Three Wakulla 4-H youth members are blazing a trail for other Florida 4-H youth all the way to Dallas, Texas this October. Cayle Rogers, Brooklynn Green, and Noah Pearson will represent the state 4-H program as the first Florida team to compete in the National Food Challenge held at the State Fair of Texas in Dallas. The teens have named their team “The Wakulla 4-H Disaster Masters” and will compete in a “Chopped-style” cooking challenge that will test their ability to think on their feet, show knowledge of nutrition and food preparation safety, and skill as cooks.
The three teens were introduced to disaster ready pantries and cooking techniques during the 4-H Community Emergency Response team camp weeks held in summer 2021 and 2022. Wakulla County Extension Director Samantha Kennedy, who also serves as the Family and Consumer Science faculty member (otherwise known as agent), taught the youth basic principles of food safety while leading the youth to complete cooking activities with charcoal and propane.
Be Creative in the Kitchen: Cayle Rogers
Cayle first experienced 4-H at summer camp in 2018. He attended a 4-H day camp that focused on computer coding and robotics. Later that same summer, he attended a week-long overnight experience at Camp Timpoochee. In summer 2022, Cayle completed the 4-H Teen Leadership CERT camp week and also served as a teen volunteer leader with 4-H day camp. Cayle credited his experience in the CERT camp for expanding his food safety knowledge, “The Teen CERT program taught me the safe temperatures of food when it is being cooked, such as chicken. I also learned that I can prepare several dishes on a grill, that not everything has to be cooked on a stovetop or in an oven.”
He shared that his favorite foods to cook are fried chicken and homemade pizzas. According to Cayle, the secret to good fried chicken is buttermilk. Cayle offered the following advice to potential youth cooks, “My advice would be to just start cooking. Be creative in the kitchen, you never know what you can come up with.” He said his “best 4-H Memory is when the police and firefighters came to CERT. It was an inspiring presentation and encouraged me to join the fire cadet program. I hope to become an EMT.”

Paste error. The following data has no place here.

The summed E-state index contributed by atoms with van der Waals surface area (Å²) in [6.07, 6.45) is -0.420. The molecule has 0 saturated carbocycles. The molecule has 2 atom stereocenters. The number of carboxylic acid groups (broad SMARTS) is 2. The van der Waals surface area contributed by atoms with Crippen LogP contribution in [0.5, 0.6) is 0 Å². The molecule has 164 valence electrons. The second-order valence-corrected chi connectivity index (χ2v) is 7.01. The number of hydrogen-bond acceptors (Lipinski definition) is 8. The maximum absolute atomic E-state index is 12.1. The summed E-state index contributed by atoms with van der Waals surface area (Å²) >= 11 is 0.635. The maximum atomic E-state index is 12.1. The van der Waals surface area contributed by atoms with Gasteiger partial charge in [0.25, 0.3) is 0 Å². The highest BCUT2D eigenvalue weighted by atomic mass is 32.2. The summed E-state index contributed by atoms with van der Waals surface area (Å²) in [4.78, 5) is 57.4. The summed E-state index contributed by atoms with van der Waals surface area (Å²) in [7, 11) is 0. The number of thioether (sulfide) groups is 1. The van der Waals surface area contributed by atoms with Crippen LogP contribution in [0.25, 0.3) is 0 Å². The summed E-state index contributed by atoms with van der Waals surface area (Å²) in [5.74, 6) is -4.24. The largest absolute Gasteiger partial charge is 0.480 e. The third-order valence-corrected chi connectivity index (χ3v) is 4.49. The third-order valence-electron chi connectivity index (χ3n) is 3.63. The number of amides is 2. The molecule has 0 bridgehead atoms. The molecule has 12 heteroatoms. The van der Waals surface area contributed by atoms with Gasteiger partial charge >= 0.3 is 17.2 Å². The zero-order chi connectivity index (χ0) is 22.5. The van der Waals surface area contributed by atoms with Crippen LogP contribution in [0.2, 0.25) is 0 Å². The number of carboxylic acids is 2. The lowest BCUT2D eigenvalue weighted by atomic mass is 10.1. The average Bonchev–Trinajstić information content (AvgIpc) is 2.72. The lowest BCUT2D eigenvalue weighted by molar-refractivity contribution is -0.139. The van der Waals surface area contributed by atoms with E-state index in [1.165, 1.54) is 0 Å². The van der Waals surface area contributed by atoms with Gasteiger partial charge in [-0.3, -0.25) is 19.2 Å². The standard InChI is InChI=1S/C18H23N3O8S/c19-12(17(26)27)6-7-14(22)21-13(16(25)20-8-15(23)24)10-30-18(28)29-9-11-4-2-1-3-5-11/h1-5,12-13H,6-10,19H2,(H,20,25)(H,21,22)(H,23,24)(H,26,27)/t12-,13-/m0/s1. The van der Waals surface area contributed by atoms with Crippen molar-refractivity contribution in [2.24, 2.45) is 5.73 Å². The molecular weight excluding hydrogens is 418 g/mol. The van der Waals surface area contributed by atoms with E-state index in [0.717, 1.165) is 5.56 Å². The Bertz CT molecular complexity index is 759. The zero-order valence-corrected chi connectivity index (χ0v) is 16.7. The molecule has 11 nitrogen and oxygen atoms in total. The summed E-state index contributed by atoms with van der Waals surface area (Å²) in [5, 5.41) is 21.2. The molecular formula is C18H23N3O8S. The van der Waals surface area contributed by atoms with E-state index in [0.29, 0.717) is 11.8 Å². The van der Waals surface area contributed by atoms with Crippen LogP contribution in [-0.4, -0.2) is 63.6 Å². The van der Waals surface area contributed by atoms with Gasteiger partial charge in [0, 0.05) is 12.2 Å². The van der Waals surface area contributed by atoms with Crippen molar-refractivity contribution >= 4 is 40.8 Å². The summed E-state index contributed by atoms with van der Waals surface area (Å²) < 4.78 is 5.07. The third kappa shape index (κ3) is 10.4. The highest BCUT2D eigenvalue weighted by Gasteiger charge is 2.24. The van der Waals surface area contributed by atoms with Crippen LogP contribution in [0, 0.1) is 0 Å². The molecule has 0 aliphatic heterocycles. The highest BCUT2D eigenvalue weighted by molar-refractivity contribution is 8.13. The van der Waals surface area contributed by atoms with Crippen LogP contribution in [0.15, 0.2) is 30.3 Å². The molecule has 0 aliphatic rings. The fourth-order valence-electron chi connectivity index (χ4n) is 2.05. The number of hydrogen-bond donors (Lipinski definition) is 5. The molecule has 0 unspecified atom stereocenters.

Stay Calm and Take Charge: Brooklynn Green
Brooklynn got her start in 4-H at age seven. She joined the Chicken Champs Club in Sopchoppy led by Becton Roddenberry and said, “it was so much fun!” She credits her time in Teen CERT with teaching her how to calmly respond during disasters and to be ready to take charge in an emergency. She says she loves to cook. She offered this advice to youth who want to learn to cook, “cook the things you love!” Brooklynn shared that one dish she especially loves to cook is “creamy mushroom chicken. It has a creamy base sauce and sauteed mushrooms and spinach. It goes well with garlic bread and ravioli.”
During Brooklynn’s time in 4-H, she has been involved in Cooking, County and District Councils, as well as Chicken Club, and has served as a day camp volunteer for the last two summers. She shared, “4-H has given me so many memories! My favorite memory would be spending the summer as a youth volunteer with my friends who are also part of my National Cooking Team.
Learn by Doing: Noah Pearson
Noah Pearson’s time with 4-H began in South Carolina at age 11 when he joined a shotgun club. After moving to Wakulla County, he joined the 4-H Shotgun Club and became active in County Council and Teen CERT. Over the past year, he has served on the 4-H State Executive Board and has been part of 4-H Day at the Capitol and 4-H University.
Noah credited the Teen CERT program with teaching him “to be adaptable as a cook. You cannot rely on a proper heat source for cooking during a disaster. You may need to use a fire or grill for cooking instead of an oven.” He shared that he loves to cook ramen noodles, mainly because he likes to eat them. He had this advice to offer other aspiring young cooks, “Start at home by helping your parents prepare meals. Learn by doing!”
Noah shared that choosing a single stand out memory of his time in 4-H is a challenge for him, “For me there is not just one. I have so many memories of 4-H. I really enjoy it when the younger members look up to me. I enjoy being a leader in the community, learning new things and spending time with friends.”
4-H Disaster Masters Travel to Dallas
The Wakulla 4-H Disaster Masters will travel to Dallas for the National Competition scheduled on October 4 with their coaches Christy Pearson and Samantha Isaacs as well as 4-H agent Rachel Pienta. The team is hard at work preparing for the challenge, cooking together under challenge conditions twice a week. The youth are also working to raise $3000 to offset the cost of travel for the trip to the national competition. Donations to support the youth can be sent to the UF/IFAS Wakulla County Extension Office at 84 Cedar Avenue in Crawfordville. Donations can also be made online at this link: 4-H Food Challenge.
For more information about the Food Challenge or other Wakulla 4-H programs, please visit https://sfyl.ifas.ufl.edu/wakulla/4-h-youth-development/.